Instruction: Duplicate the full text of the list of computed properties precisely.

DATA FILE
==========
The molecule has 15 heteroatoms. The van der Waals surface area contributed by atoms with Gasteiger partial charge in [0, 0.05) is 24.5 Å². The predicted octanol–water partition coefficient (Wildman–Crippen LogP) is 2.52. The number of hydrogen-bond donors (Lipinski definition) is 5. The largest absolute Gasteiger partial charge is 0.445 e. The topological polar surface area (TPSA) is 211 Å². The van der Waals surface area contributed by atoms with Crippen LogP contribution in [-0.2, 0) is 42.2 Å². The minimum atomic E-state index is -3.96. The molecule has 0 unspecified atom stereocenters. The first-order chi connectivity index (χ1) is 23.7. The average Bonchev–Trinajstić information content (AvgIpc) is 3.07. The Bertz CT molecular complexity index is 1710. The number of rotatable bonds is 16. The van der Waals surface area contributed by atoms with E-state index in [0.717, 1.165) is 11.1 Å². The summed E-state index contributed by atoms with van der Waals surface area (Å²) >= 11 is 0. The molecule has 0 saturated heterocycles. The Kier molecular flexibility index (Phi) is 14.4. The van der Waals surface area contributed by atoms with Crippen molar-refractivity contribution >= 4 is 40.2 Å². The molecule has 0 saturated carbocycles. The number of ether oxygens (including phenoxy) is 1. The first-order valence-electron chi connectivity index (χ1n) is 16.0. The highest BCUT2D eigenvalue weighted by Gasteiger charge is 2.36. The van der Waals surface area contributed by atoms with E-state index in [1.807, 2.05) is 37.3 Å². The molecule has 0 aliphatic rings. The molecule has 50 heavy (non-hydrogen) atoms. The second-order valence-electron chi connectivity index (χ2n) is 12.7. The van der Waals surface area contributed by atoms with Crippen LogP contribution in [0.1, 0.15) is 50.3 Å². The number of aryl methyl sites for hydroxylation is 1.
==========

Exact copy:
The molecule has 15 heteroatoms. The van der Waals surface area contributed by atoms with Gasteiger partial charge in [0, 0.05) is 24.5 Å². The predicted octanol–water partition coefficient (Wildman–Crippen LogP) is 2.52. The number of hydrogen-bond donors (Lipinski definition) is 5. The largest absolute Gasteiger partial charge is 0.445 e. The topological polar surface area (TPSA) is 211 Å². The van der Waals surface area contributed by atoms with Crippen LogP contribution in [-0.2, 0) is 42.2 Å². The minimum atomic E-state index is -3.96. The molecule has 0 unspecified atom stereocenters. The first-order chi connectivity index (χ1) is 23.7. The average Bonchev–Trinajstić information content (AvgIpc) is 3.07. The Bertz CT molecular complexity index is 1710. The number of rotatable bonds is 16. The van der Waals surface area contributed by atoms with E-state index in [0.717, 1.165) is 11.1 Å². The summed E-state index contributed by atoms with van der Waals surface area (Å²) >= 11 is 0. The molecule has 0 saturated heterocycles. The Kier molecular flexibility index (Phi) is 14.4. The van der Waals surface area contributed by atoms with Crippen molar-refractivity contribution >= 4 is 40.2 Å². The molecule has 0 saturated carbocycles. The number of ether oxygens (including phenoxy) is 1. The first-order valence-electron chi connectivity index (χ1n) is 16.0. The highest BCUT2D eigenvalue weighted by Gasteiger charge is 2.36. The van der Waals surface area contributed by atoms with E-state index in [1.807, 2.05) is 37.3 Å². The molecule has 0 aliphatic rings. The molecule has 50 heavy (non-hydrogen) atoms. The second-order valence-electron chi connectivity index (χ2n) is 12.7. The van der Waals surface area contributed by atoms with Crippen LogP contribution in [0.1, 0.15) is 50.3 Å². The number of aryl methyl sites for hydroxylation is 1.